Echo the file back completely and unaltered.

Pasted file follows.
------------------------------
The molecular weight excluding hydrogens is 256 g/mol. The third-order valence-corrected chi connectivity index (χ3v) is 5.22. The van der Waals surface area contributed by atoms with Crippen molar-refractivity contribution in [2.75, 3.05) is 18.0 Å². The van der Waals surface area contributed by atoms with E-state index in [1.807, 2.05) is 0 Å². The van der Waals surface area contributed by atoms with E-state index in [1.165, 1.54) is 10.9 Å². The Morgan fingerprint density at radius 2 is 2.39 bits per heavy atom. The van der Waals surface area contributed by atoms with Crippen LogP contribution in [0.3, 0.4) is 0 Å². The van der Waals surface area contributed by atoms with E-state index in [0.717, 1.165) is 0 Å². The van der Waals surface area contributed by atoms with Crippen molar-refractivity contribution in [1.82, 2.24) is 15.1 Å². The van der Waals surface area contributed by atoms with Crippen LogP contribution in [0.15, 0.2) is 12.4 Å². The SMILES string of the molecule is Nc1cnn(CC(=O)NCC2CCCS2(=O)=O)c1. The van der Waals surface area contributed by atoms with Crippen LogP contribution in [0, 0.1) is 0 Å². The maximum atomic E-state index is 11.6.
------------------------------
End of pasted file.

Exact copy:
The molecular weight excluding hydrogens is 256 g/mol. The third-order valence-corrected chi connectivity index (χ3v) is 5.22. The van der Waals surface area contributed by atoms with Crippen molar-refractivity contribution in [2.75, 3.05) is 18.0 Å². The van der Waals surface area contributed by atoms with E-state index in [1.807, 2.05) is 0 Å². The van der Waals surface area contributed by atoms with E-state index in [1.165, 1.54) is 10.9 Å². The Morgan fingerprint density at radius 2 is 2.39 bits per heavy atom. The van der Waals surface area contributed by atoms with Crippen LogP contribution in [0.3, 0.4) is 0 Å². The van der Waals surface area contributed by atoms with E-state index in [0.717, 1.165) is 0 Å². The van der Waals surface area contributed by atoms with Crippen molar-refractivity contribution in [1.82, 2.24) is 15.1 Å². The van der Waals surface area contributed by atoms with Crippen LogP contribution in [0.15, 0.2) is 12.4 Å². The SMILES string of the molecule is Nc1cnn(CC(=O)NCC2CCCS2(=O)=O)c1. The van der Waals surface area contributed by atoms with Crippen LogP contribution in [0, 0.1) is 0 Å². The maximum atomic E-state index is 11.6.